I think the same is probably true with screenplay competitions. There’s been a huge proliferation of them in recent years. Be selective: Some may be valuable to you as a writer because you might get helpful notes or coverage regardless of whether you win or not. But unless you’re writing a spec script that could potentially make millions of dollars, I don’t know how much real benefit there is to even winning most competitions. If it’s a script that you or your team plan on making yourself anyway, then your time, money and energy are better used in making the film itself.
So yes, try to aim high - submit your script to labs, competitions, production companies, financiers, etc. But don’t wait for any of that. Start coming up with your plan to make the film on your own for the resources you can scrape together. As Robert Altman said, “Set a start date and tell people the train’s leaving the station.” For me, the bottom line is it’s better to make the low budget version of a film than to wait and never make the big budget version.
My latest film, 18½, is a great example: We were a week away from shooting and one of our lead actors dropped out. If we had delayed the start of production by even just a week or two to get “the perfect name actor,” we never would have gotten enough footage in the can before COVID shut us down. As it turned out, we got 80% in the can before taking a 6-month “healthy hiatus” - but that was enough to keep raising money and start editing the film. If the pandemic has reminded us of anything, it’s that time and good health are precious and the world is unpredictable. If you want to make a movie, then make it, and make it now.
K.O. Considering how COVID has changed the industry, and I know your book is a post-pandemic update… What changes would you like to see now in terms of content consumption or content production and distribution? This might be culturally, might be industry-wide, anything goes. I’m curious!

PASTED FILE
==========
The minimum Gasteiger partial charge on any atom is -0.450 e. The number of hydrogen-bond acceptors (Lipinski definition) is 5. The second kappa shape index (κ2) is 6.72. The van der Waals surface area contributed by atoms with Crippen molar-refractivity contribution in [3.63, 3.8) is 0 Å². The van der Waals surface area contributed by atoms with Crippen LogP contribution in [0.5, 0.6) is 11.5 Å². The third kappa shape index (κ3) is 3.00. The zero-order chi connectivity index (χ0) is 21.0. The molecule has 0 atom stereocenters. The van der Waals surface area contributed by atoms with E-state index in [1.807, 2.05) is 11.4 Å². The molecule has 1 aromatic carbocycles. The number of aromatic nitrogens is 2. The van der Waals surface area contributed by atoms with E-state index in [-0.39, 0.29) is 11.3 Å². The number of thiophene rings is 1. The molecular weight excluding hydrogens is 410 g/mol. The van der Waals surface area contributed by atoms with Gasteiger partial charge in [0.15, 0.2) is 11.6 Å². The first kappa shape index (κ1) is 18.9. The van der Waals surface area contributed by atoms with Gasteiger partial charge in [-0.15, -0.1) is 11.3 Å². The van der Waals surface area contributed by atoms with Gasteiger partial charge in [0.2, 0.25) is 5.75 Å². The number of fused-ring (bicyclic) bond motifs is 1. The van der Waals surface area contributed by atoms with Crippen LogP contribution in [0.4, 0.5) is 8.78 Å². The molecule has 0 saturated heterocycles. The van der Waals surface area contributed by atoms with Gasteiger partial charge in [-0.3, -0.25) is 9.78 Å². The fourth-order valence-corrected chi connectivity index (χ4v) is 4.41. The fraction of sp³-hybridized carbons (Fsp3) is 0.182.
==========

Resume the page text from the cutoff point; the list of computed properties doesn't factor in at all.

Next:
I’d love to see some sort of TV network or big streaming service in the US devoted to independent films. Sundance Channel (in the US) doesn’t even show Sundance films (though ironically, Sundance Channel in Europe and Latin America still shows indie films). IFC took “independent film” out of their official name. And TCM only shows indie films if they’re over 25 years old. Netflix, Amazon and Hulu have essentially stopped acquiring indie films - they’re all now in the business of just making their own “content.” There’s a huge trove of thousands of indie films from the last quarter century or more that are falling into cultural oblivion, and most are barely being archived on soon-to-be obsolete hard drives sitting in sweltering garages or moldy basements. Remember how we bemoaned the loss of 90% of silent movies? In a few years, it’s going to be the same for indie films from the late 20th/early 21st centuries.
Another interesting cultural shift in the last 5 years is the deification of “showrunners” in our cultural zeitgeist, as opposed to “film directors.” On the one hand, the abundance of streaming series has been a great boon for the employment of thousands of people in the industry, and creatively can be a fulfilling way to expand a world or character beyond a 90-minute standalone film. It’s also been tremendously helpful for bringing diverse people and voices into the cultural landscape and into the industry itself. But it’s going to be interesting to see how this shift affects the dynamics between writers and directors. In episodics, the showrunners are writers first and foremost and directors are just pawns brought in each week to move the deck chairs. In features, the director calls the shots and the writers are disposable. This is already gearing up to be a fight between the DGA and WGA for primacy among Hollywood unions, and the studios will just play them off against each other to screw both the writers and the directors. The pandemic has only accelerated this shift - bringing more people onto their couches to devour streaming series (or even just old TV series), while simultaneously shuttering a year’s worth of film festivals and movie theaters that normally lead the cultural discourse. The decline of the Golden Globes, the irrelevance of indie film and critics awards, and the steady self-immolation of the Oscars haven’t helped the “film” world either.
K.O. Reflecting, I think there is a lot to unpack here around the role of indie films as vehicles for a democratic cultural discourse that is diverse and globally inclusive. Readers, would love to hear from you on this! Email your think pieces in response to this newsletter.
You can get Dan’s book, the fully-updated, post-pandemic 2nd Edition of The Cheerful Subversive’s Guide to Independent Filmmaking here.
Thank you Dan, and thank you readers!